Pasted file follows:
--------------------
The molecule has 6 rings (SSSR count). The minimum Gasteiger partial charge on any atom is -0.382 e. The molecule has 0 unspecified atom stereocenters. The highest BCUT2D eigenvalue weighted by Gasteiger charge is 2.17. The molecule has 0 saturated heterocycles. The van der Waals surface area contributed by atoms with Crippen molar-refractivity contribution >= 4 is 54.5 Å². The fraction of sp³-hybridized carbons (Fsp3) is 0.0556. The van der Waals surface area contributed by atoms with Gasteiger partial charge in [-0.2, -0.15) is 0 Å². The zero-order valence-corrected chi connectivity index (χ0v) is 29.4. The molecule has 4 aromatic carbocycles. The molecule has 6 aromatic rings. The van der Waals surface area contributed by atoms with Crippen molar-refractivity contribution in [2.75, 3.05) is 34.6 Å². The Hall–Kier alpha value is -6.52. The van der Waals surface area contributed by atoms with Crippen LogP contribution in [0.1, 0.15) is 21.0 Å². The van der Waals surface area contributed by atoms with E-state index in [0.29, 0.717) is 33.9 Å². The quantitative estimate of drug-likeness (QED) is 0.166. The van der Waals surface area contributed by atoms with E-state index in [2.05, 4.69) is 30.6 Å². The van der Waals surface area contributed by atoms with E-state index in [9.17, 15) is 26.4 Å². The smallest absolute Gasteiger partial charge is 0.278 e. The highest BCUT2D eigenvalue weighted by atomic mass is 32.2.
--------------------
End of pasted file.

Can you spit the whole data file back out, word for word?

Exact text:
The molecule has 6 rings (SSSR count). The minimum Gasteiger partial charge on any atom is -0.382 e. The molecule has 0 unspecified atom stereocenters. The highest BCUT2D eigenvalue weighted by Gasteiger charge is 2.17. The molecule has 0 saturated heterocycles. The van der Waals surface area contributed by atoms with Crippen molar-refractivity contribution >= 4 is 54.5 Å². The fraction of sp³-hybridized carbons (Fsp3) is 0.0556. The van der Waals surface area contributed by atoms with Gasteiger partial charge in [-0.2, -0.15) is 0 Å². The zero-order valence-corrected chi connectivity index (χ0v) is 29.4. The molecule has 4 aromatic carbocycles. The molecule has 6 aromatic rings. The van der Waals surface area contributed by atoms with Crippen molar-refractivity contribution in [2.75, 3.05) is 34.6 Å². The Hall–Kier alpha value is -6.52. The van der Waals surface area contributed by atoms with Crippen LogP contribution in [0.1, 0.15) is 21.0 Å². The van der Waals surface area contributed by atoms with E-state index in [0.29, 0.717) is 33.9 Å². The quantitative estimate of drug-likeness (QED) is 0.166. The van der Waals surface area contributed by atoms with E-state index in [2.05, 4.69) is 30.6 Å². The van der Waals surface area contributed by atoms with E-state index in [9.17, 15) is 26.4 Å². The smallest absolute Gasteiger partial charge is 0.278 e. The highest BCUT2D eigenvalue weighted by atomic mass is 32.2.